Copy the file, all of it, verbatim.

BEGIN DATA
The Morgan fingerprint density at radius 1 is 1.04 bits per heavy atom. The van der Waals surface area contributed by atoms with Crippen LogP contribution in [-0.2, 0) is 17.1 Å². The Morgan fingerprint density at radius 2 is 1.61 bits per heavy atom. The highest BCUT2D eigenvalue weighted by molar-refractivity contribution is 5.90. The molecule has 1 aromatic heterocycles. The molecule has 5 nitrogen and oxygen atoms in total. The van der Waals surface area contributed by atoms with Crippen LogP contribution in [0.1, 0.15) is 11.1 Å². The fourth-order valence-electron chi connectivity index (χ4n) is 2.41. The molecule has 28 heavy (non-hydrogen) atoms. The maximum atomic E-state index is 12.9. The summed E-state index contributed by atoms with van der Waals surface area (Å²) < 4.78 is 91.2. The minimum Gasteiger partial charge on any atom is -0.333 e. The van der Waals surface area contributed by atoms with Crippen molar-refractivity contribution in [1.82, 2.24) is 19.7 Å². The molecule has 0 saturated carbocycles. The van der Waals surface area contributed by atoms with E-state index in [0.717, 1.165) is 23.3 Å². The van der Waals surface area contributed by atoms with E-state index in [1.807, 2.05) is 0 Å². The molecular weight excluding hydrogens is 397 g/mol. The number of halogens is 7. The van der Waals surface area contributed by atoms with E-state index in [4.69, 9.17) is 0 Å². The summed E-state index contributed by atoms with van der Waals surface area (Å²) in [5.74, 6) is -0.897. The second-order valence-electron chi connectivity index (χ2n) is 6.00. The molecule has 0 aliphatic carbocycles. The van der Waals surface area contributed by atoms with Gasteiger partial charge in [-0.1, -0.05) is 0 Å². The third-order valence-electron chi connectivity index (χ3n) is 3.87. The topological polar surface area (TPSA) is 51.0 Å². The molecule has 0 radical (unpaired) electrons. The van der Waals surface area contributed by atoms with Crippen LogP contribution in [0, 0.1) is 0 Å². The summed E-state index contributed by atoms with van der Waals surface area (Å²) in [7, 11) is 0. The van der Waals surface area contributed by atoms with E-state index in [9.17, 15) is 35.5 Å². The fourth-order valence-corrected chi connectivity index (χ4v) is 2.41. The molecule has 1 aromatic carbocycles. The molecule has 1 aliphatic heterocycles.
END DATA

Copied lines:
The Morgan fingerprint density at radius 1 is 1.04 bits per heavy atom. The van der Waals surface area contributed by atoms with Crippen LogP contribution in [-0.2, 0) is 17.1 Å². The Morgan fingerprint density at radius 2 is 1.61 bits per heavy atom. The highest BCUT2D eigenvalue weighted by molar-refractivity contribution is 5.90. The molecule has 1 aromatic heterocycles. The molecule has 5 nitrogen and oxygen atoms in total. The van der Waals surface area contributed by atoms with Crippen LogP contribution in [0.1, 0.15) is 11.1 Å². The fourth-order valence-electron chi connectivity index (χ4n) is 2.41. The molecule has 28 heavy (non-hydrogen) atoms. The maximum atomic E-state index is 12.9. The summed E-state index contributed by atoms with van der Waals surface area (Å²) < 4.78 is 91.2. The minimum Gasteiger partial charge on any atom is -0.333 e. The van der Waals surface area contributed by atoms with Crippen molar-refractivity contribution in [1.82, 2.24) is 19.7 Å². The molecule has 0 saturated carbocycles. The van der Waals surface area contributed by atoms with E-state index in [0.717, 1.165) is 23.3 Å². The van der Waals surface area contributed by atoms with E-state index in [1.807, 2.05) is 0 Å². The molecular weight excluding hydrogens is 397 g/mol. The number of halogens is 7. The van der Waals surface area contributed by atoms with E-state index in [4.69, 9.17) is 0 Å². The summed E-state index contributed by atoms with van der Waals surface area (Å²) in [5.74, 6) is -0.897. The second-order valence-electron chi connectivity index (χ2n) is 6.00. The molecule has 0 aliphatic carbocycles. The van der Waals surface area contributed by atoms with Gasteiger partial charge in [-0.1, -0.05) is 0 Å². The third-order valence-electron chi connectivity index (χ3n) is 3.87. The topological polar surface area (TPSA) is 51.0 Å². The molecule has 0 radical (unpaired) electrons. The van der Waals surface area contributed by atoms with Crippen LogP contribution in [0, 0.1) is 0 Å². The summed E-state index contributed by atoms with van der Waals surface area (Å²) in [7, 11) is 0. The van der Waals surface area contributed by atoms with E-state index in [9.17, 15) is 35.5 Å². The fourth-order valence-corrected chi connectivity index (χ4v) is 2.41. The molecule has 1 aromatic carbocycles. The molecule has 1 aliphatic heterocycles.